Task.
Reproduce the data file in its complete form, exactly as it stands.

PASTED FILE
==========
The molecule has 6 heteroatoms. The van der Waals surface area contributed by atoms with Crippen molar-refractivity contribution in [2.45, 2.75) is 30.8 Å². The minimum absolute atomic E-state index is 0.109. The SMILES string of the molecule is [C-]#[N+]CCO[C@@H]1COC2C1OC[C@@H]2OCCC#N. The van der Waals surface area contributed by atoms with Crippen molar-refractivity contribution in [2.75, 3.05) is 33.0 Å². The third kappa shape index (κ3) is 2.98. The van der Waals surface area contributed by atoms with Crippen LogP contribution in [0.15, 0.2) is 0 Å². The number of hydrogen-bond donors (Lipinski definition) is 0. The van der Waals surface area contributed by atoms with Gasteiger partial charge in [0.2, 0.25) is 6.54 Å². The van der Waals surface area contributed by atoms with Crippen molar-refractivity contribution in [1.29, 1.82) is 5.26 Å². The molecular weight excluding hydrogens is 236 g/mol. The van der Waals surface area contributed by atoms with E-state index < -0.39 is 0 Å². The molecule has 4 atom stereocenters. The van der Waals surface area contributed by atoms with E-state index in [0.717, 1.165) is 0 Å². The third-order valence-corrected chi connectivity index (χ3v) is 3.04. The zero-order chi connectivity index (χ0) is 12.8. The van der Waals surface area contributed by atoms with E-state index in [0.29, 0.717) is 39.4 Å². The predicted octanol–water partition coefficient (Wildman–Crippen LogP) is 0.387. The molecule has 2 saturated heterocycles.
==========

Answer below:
The molecule has 6 heteroatoms. The van der Waals surface area contributed by atoms with Crippen molar-refractivity contribution in [2.45, 2.75) is 30.8 Å². The minimum absolute atomic E-state index is 0.109. The SMILES string of the molecule is [C-]#[N+]CCO[C@@H]1COC2C1OC[C@@H]2OCCC#N. The van der Waals surface area contributed by atoms with Crippen molar-refractivity contribution in [2.75, 3.05) is 33.0 Å². The third kappa shape index (κ3) is 2.98. The van der Waals surface area contributed by atoms with Crippen LogP contribution in [0.15, 0.2) is 0 Å². The number of hydrogen-bond donors (Lipinski definition) is 0. The van der Waals surface area contributed by atoms with Gasteiger partial charge in [0.2, 0.25) is 6.54 Å². The van der Waals surface area contributed by atoms with Crippen molar-refractivity contribution in [1.29, 1.82) is 5.26 Å². The molecular weight excluding hydrogens is 236 g/mol. The van der Waals surface area contributed by atoms with E-state index < -0.39 is 0 Å². The molecule has 4 atom stereocenters. The van der Waals surface area contributed by atoms with E-state index in [0.717, 1.165) is 0 Å². The third-order valence-corrected chi connectivity index (χ3v) is 3.04. The zero-order chi connectivity index (χ0) is 12.8. The van der Waals surface area contributed by atoms with E-state index in [0.29, 0.717) is 39.4 Å². The predicted octanol–water partition coefficient (Wildman–Crippen LogP) is 0.387. The molecule has 2 saturated heterocycles.